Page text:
If you want to compare apples with apples by taking out all of the countries who’ve muscled in on the PISA party the figures are a bit different. in 2015 New Zealand sit 7th in Science, 16th in Maths and 9th in Reading.

To quote our retiring king John Key, at the end of the day, PISA doesn’t test anything important. All it tests is a student’s ability to score a certain number of marks on one exam on one day in 2015.

Exams are rubbish for testing all those important things like collaboration, problem solving, trial and error and innovation – all those important things that all employers are looking for. Don’t take my word for it, The Economist surveyed employers. Here are the results:


Sure Literacy and Numeracy are on the list, but way down the bottom and Science doesn’t even get a mention. All those wonderful key competencies our New Zealand Curriculum published back in 2007 are way up there at the top. And their ain’t no way yous are gonna test for that. **

Remember: millions of dollars are spent on PISA to make governments feel good about themselves, not to improve educational outcomes for our learners, no matter what the politicians or our beloved media owners.

I’ll leave the final quote to Radio New Zealand who disappointed me with their headline this morning. “NZ Scores Drop but Rankings Rise in International Test” it said. Later on in the article, however, the article admitted:

The falls were small – three to five points in scores of 495 to 513 points – and were not regarded as statistically significant.

Why didn’t they lead with the statistically significant stuff? Because that doesn’t make a good headline. Falling education numbers is the headline. We are falling!! Arrrghghghgh!!!! That’s the same kind of fervor Patrick Gower works up every time Winston Peters rises one percentage point in a survey with a margin of error of 3.5%. It’s utter bollocks.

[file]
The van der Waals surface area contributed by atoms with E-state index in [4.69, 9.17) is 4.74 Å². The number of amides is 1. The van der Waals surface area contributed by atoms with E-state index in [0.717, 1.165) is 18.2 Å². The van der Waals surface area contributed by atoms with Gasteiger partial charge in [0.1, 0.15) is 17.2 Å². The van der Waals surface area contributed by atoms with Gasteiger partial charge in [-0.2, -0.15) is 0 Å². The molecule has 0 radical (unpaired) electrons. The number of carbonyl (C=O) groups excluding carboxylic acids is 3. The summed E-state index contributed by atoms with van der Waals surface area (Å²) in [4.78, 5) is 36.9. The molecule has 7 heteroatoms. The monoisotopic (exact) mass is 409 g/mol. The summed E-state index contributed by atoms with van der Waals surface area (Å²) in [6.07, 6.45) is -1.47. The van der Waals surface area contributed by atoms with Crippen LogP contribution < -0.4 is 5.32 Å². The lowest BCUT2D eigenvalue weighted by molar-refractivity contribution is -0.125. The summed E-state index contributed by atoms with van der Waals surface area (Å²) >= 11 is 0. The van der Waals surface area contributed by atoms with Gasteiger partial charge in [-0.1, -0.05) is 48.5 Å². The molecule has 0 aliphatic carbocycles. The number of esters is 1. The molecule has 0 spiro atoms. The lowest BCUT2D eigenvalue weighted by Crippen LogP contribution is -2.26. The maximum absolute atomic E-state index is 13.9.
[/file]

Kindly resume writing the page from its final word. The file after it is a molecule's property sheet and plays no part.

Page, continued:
Just like PISA.


2015 PISA results

PISA Wikipedia results page

The Economist Skills of the Future Report

Radio New Zealand: PISA test report 7 Dec, 2016

* I am aware how lame it is to reference Wikipedia in a blog post about education, but the PISA reports are hundreds of pages long and I want to remain angry rather than being bored to death by tables and tables and tables and tables of data and statistical methodology. Even writing that sentence killed me a little inside.

** That sentence has terrible grammar on purpose. Deals with it.


Parata: I resign

It is with great sadness and extreme sadness that I announce my resignation from the position of Education Minister of Aotearoa New Zealand.

The role of champion of our young learners is a challenging poison chalice of death for any National Party minister, let alone one with my skill and talents.

I have undertaken this role with commitment and delivering all manner of deliverables to those receiving my deliverables.

I have been committed to consultation. I have consulted with many different stakeholders. It’s important that stakeholders know what policy platforms are going to be implemented against them.

By some time next year I will have committed nearly 10 years of my life to politics. It’s something that I’ve wanted to do and I’ve done with 1237% energy and passion, but there will be other opportunities in the “great blue horizon” beyond the beehive.

I am certain if the National Party are in power after the next election I will be offered plenty of them.

Better Funding: More pies for all!

I like pie.